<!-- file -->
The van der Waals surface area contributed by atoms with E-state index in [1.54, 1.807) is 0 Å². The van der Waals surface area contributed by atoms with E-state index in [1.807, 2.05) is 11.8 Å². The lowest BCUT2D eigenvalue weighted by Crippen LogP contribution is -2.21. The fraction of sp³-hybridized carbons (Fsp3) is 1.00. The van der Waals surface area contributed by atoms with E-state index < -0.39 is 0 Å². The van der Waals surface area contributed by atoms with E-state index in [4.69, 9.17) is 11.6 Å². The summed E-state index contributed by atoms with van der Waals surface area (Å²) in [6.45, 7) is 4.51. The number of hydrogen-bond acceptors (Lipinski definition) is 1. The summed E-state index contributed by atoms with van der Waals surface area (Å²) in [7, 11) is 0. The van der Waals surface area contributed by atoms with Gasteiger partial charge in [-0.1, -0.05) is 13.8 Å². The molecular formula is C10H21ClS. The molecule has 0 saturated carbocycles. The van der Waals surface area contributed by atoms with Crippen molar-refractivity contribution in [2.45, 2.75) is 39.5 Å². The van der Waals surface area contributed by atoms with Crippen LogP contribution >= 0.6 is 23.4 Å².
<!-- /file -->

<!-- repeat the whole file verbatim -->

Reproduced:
The van der Waals surface area contributed by atoms with E-state index in [1.54, 1.807) is 0 Å². The van der Waals surface area contributed by atoms with E-state index in [1.807, 2.05) is 11.8 Å². The lowest BCUT2D eigenvalue weighted by Crippen LogP contribution is -2.21. The fraction of sp³-hybridized carbons (Fsp3) is 1.00. The van der Waals surface area contributed by atoms with E-state index < -0.39 is 0 Å². The van der Waals surface area contributed by atoms with E-state index in [4.69, 9.17) is 11.6 Å². The summed E-state index contributed by atoms with van der Waals surface area (Å²) in [6.45, 7) is 4.51. The number of hydrogen-bond acceptors (Lipinski definition) is 1. The summed E-state index contributed by atoms with van der Waals surface area (Å²) in [7, 11) is 0. The van der Waals surface area contributed by atoms with Gasteiger partial charge in [-0.1, -0.05) is 13.8 Å². The molecular formula is C10H21ClS. The molecule has 0 saturated carbocycles. The van der Waals surface area contributed by atoms with Crippen molar-refractivity contribution in [2.45, 2.75) is 39.5 Å². The van der Waals surface area contributed by atoms with Crippen LogP contribution >= 0.6 is 23.4 Å².